The manuevering in Washington over the tax agreement negotiated between the White House and Mitch McConnell grew even more complex today, with the House Democratic Caucus agreeing to a resolution to oppose the deal as announced, and the Senate apparently on the brink of approving the deal.
Here’s how the ever-astute Brian Beutler of TPM sought to explain the House Democratic action:
At a private meeting of the Democratic caucus this morning, members overwhelmingly rejected the idea that the plan is inviolable by passing a resolution agreeing not to bring up the tax package without changing it first. However, the White House and Republicans insist that the plan is in stone — and any changes would likely prompt a GOP backlash.
The Senate could adopt the proposal as early as tonight, leaving House Democrats a choice between swallowing it, modifying it, or rejecting it and starting from scratch.
After the meeting, though, members and aides stressed that future steps are unclear, and were unable to say that the White House plan won’t pass the House untouched.
In other words, it’s not at all clear what House Dems are actually trying to accomplish, and it may well be the “no-confidence vote” that passed was designed to appeal to Members with wildly different understandings of what will happen next. It may also transpire that the maneuver was a bluff design to test whether Republicans are willing to make some last-minute concessions that will make Democrats feel less like chumps.
To the extent that the deal’s provisions on the estate tax seem to be feeding a lot of progressive angst, it’s worth noting that this is one area of tax policy where there is a vast, unbridgeable gap between most Democrats and virtually all Republicans. GOPers think of the “death tax” as inherently evil, and thought its demise was sure when the initial legislation phasing it down and out was enacted. Progressive Democrats tend to regard the estate tax as one of the few progressive levies with zero negative macroeconomic effects, and are outraged that concessions benefitting a small handful of the super-rich, with no economic payoff at all, would be considered during these negotiations.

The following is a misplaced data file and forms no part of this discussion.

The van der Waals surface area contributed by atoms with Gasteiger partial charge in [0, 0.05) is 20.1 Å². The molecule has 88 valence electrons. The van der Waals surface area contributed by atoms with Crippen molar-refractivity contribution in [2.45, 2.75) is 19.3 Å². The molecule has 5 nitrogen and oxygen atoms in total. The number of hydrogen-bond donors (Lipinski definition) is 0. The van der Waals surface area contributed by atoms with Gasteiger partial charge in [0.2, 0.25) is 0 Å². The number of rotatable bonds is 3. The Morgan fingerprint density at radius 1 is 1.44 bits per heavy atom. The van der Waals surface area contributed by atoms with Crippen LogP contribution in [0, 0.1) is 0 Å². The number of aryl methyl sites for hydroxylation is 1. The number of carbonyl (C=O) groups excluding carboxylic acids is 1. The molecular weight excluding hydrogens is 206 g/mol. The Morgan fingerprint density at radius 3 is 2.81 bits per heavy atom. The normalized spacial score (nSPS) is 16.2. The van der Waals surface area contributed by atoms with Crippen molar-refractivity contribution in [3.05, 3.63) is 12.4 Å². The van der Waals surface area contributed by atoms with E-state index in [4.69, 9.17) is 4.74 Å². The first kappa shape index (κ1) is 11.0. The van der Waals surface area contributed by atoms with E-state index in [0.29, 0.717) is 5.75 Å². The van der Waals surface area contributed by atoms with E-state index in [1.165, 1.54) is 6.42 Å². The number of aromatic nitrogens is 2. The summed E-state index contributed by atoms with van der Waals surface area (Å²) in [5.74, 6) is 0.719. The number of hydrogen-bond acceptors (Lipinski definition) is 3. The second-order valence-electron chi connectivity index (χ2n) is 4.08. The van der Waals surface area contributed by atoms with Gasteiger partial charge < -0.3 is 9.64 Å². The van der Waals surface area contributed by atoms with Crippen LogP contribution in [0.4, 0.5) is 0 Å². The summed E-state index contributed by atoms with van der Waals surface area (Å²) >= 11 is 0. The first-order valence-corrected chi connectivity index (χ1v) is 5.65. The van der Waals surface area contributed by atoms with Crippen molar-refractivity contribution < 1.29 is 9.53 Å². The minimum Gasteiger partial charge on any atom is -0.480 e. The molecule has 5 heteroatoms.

Beyond the dialogue of the deaf on this subject, the prospects for a renegotiation of the tax deal depend on some pretty speculatative ideas about which side might blink first, and also are vulnerable to a reaction in the financial markets. It’s reasonably safe to assume that hardly anyone wants to begin 2011 with higher tax rates on nearly all Americans and big drops in stock prices. But it’s less clear which side could be confident the other side would get the blame if that happens. The most convincing argument among progressives is that the vote on tax extensions should have been held before the midterms. But the future of this dispute remains much murkier than its past.